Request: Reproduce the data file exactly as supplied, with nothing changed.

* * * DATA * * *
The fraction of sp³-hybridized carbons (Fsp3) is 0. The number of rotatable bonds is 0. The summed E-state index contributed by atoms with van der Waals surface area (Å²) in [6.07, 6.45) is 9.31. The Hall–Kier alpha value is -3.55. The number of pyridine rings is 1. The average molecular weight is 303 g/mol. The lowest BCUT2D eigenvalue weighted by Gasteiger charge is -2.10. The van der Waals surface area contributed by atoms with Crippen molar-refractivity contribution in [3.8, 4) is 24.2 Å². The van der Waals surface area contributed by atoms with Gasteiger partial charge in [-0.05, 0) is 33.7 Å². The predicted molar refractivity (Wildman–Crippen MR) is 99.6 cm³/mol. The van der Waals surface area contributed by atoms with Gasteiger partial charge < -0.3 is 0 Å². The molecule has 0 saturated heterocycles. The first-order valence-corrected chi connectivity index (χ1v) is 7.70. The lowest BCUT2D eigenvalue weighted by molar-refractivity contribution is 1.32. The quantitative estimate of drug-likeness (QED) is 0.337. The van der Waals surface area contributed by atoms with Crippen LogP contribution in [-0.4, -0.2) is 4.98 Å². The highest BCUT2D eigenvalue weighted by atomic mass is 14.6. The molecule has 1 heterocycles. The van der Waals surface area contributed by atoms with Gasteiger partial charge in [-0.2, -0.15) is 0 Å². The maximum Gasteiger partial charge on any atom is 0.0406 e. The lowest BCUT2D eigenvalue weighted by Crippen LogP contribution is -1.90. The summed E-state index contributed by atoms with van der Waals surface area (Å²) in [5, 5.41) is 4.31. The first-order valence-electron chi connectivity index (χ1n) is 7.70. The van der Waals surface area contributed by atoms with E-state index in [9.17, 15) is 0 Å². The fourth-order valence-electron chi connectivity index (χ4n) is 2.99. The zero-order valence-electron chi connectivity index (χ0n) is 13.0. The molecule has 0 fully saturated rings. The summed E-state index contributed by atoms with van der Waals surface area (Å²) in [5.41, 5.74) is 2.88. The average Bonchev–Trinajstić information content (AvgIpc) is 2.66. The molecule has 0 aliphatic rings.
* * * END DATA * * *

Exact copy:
The fraction of sp³-hybridized carbons (Fsp3) is 0. The number of rotatable bonds is 0. The summed E-state index contributed by atoms with van der Waals surface area (Å²) in [6.07, 6.45) is 9.31. The Hall–Kier alpha value is -3.55. The number of pyridine rings is 1. The average molecular weight is 303 g/mol. The lowest BCUT2D eigenvalue weighted by Gasteiger charge is -2.10. The van der Waals surface area contributed by atoms with Crippen molar-refractivity contribution in [3.8, 4) is 24.2 Å². The van der Waals surface area contributed by atoms with Gasteiger partial charge in [-0.05, 0) is 33.7 Å². The predicted molar refractivity (Wildman–Crippen MR) is 99.6 cm³/mol. The van der Waals surface area contributed by atoms with Gasteiger partial charge < -0.3 is 0 Å². The molecule has 0 saturated heterocycles. The first-order valence-corrected chi connectivity index (χ1v) is 7.70. The lowest BCUT2D eigenvalue weighted by molar-refractivity contribution is 1.32. The quantitative estimate of drug-likeness (QED) is 0.337. The van der Waals surface area contributed by atoms with Crippen LogP contribution in [-0.4, -0.2) is 4.98 Å². The highest BCUT2D eigenvalue weighted by atomic mass is 14.6. The molecule has 1 heterocycles. The van der Waals surface area contributed by atoms with Gasteiger partial charge in [-0.2, -0.15) is 0 Å². The maximum Gasteiger partial charge on any atom is 0.0406 e. The lowest BCUT2D eigenvalue weighted by Crippen LogP contribution is -1.90. The summed E-state index contributed by atoms with van der Waals surface area (Å²) in [5, 5.41) is 4.31. The first-order valence-electron chi connectivity index (χ1n) is 7.70. The van der Waals surface area contributed by atoms with E-state index in [9.17, 15) is 0 Å². The fourth-order valence-electron chi connectivity index (χ4n) is 2.99. The zero-order valence-electron chi connectivity index (χ0n) is 13.0. The molecule has 0 fully saturated rings. The summed E-state index contributed by atoms with van der Waals surface area (Å²) in [5.41, 5.74) is 2.88. The average Bonchev–Trinajstić information content (AvgIpc) is 2.66. The molecule has 0 aliphatic rings.